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Fans will follow a successful program

Is it just me, or did Wallace Wade Stadium seem a little empty Saturday afternoon?

Whether it was the busy Homecoming schedule, threat of rain, or sign of protest against new Football Gameday policy, attendance dipped to pre-Cutcliffe levels Saturday as only 20,138 people witnessed Duke’s victory over Tulane.

Despite the best efforts of top administrators to inspire a culture change around the football program, the stadium figures were a disheartening reminder of the Ted Roof era. In the former coach’s final year, the program attracted an average of only 20,064 per game for the entire 2007 season. One year later, the Blue Devils benefited from Cutcliffe-Mania and a renewed sense of faith in Duke Football, increasing attendance by 43 percent to 28,727 fans. The average attendance figure has stayed relatively constant since, dipping slightly in 2009 before settling at 28,750 last season with an assist from a visit by then-No. 1 Alabama.

The Blue Devils entertained 32,741 guests at this season’s opener against Richmond, effectively filling 96 percent of Wallace Wade Stadium. One week later against Stanford, however, not even Andrew Luck could buoy ticket sales as only 24,785 fans—many in Cardinal red—watched Duke compete with the then-No. 6 team in the country.

Then came Homecoming. An event steeped in tradition and pride in the University brought with it the old tradition of indifference toward Blue Devil football, and attendance at Wallace Wade continued its first major slide in the Cutcliffe Era.

So the question remains, how can the program boost the attendance numbers again? Just win, baby, win—all the way to a bowl.

Of the 30 teams that saw an average attendance increase of 2,000 people or more from 2009 to 2010, 17 of those teams went to a bowl game after the 2009 season. Of those 17, five had not gone to a bowl the previous year and saw an average attendance increase of 3,922 fans per game.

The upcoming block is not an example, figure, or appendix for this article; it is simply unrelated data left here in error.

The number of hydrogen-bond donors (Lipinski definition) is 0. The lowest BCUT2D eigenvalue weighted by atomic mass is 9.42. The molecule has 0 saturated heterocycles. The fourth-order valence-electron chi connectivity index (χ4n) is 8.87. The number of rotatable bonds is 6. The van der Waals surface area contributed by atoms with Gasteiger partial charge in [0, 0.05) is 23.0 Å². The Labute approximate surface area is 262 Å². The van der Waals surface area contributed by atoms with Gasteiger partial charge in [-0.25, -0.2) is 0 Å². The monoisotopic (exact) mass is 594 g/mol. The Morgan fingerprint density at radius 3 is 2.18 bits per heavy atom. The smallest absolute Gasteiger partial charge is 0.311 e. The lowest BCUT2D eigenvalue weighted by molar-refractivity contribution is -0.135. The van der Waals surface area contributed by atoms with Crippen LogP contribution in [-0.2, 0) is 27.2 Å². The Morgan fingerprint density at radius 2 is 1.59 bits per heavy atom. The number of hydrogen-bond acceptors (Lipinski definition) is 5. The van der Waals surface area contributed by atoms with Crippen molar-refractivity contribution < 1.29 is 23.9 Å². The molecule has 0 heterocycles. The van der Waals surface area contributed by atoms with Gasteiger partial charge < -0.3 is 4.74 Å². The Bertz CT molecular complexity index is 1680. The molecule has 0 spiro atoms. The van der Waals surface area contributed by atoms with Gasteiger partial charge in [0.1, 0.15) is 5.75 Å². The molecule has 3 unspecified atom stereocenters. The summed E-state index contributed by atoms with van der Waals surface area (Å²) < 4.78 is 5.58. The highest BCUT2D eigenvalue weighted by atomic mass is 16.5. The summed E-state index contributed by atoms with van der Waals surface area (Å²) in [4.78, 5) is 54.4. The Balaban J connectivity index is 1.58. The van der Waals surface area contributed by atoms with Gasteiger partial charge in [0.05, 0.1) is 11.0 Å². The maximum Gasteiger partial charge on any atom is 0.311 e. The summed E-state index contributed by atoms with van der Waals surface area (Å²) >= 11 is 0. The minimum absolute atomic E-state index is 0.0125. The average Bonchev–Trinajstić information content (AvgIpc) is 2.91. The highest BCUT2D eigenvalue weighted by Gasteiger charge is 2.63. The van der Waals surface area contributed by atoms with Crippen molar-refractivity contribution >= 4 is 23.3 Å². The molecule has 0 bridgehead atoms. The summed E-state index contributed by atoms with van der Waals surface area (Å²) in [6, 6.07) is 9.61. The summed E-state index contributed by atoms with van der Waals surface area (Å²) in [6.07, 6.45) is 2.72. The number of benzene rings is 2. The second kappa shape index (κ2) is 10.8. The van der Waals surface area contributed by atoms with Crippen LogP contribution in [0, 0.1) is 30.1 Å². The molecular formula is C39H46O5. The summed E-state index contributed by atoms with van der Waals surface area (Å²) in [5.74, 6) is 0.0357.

Could it really be possible to have near-capacity crowds for every game in Wallace Wade Stadium? Could Cutcliffe, with his football wisdom, pull ticket sales up by 10,000 fans in just five years?

Absolutely. Heck, Florida International did it in one! And that was even before they went to a bowl game.

The Blue Devils will pay a visit this weekend to a real Cinderella story that has had stunning success with attendance in recent years. The Golden Panthers got their start as a program in 2002, then joined what was then Division I-A and the Sun Belt Conference in 2005. Current head coach Mario Cristobal came to the program in 2007, following a series of NCAA sanctions that forced Florida International to vacate a total of 10 wins from the 2003, ’04, and ’05 seasons.

Playing in the shadow of the powerhouse Miami Hurricanes, the Golden Panthers ranked 119 out of 120 Division I-Bowl Subdivision teams in attendance for the 2009 season, when an average of just 10,204 fans came to watch the team go 3-9.

Despite an 0-4 start in 2010, though, Cristobal led Florida International on a magical run to a 6-6 overall record and a conference championship, which earned the Golden Panthers a trip to the Little Caesars Pizza Bowl, where they beat Toledo. The bandwagon took off along the way, and FIU Stadium averaged 19,808 fans per game—exceeding the stadium’s capacity of 18,000. The increase of 9,604 fans per game was good for seventh in the country.

Granted, Florida International plays in a small conference that has allowed it to find quick success. But after nearly doubling attendance in one year with no marquee opponents on the schedule, the Golden Panthers are a prime example of the best way to put people in seats on Saturday afternoons—winning.

With the Blue Devils recovering to a 2-2 record, Duke is already ahead of Florida International’s 2010 precedent. If the Blue Devils can maintain pace and reach that magical sixth win, dreams of a capacity crowd in Wallace Wade Stadium for Homecoming 2012 may not be as farfetched as they seem.


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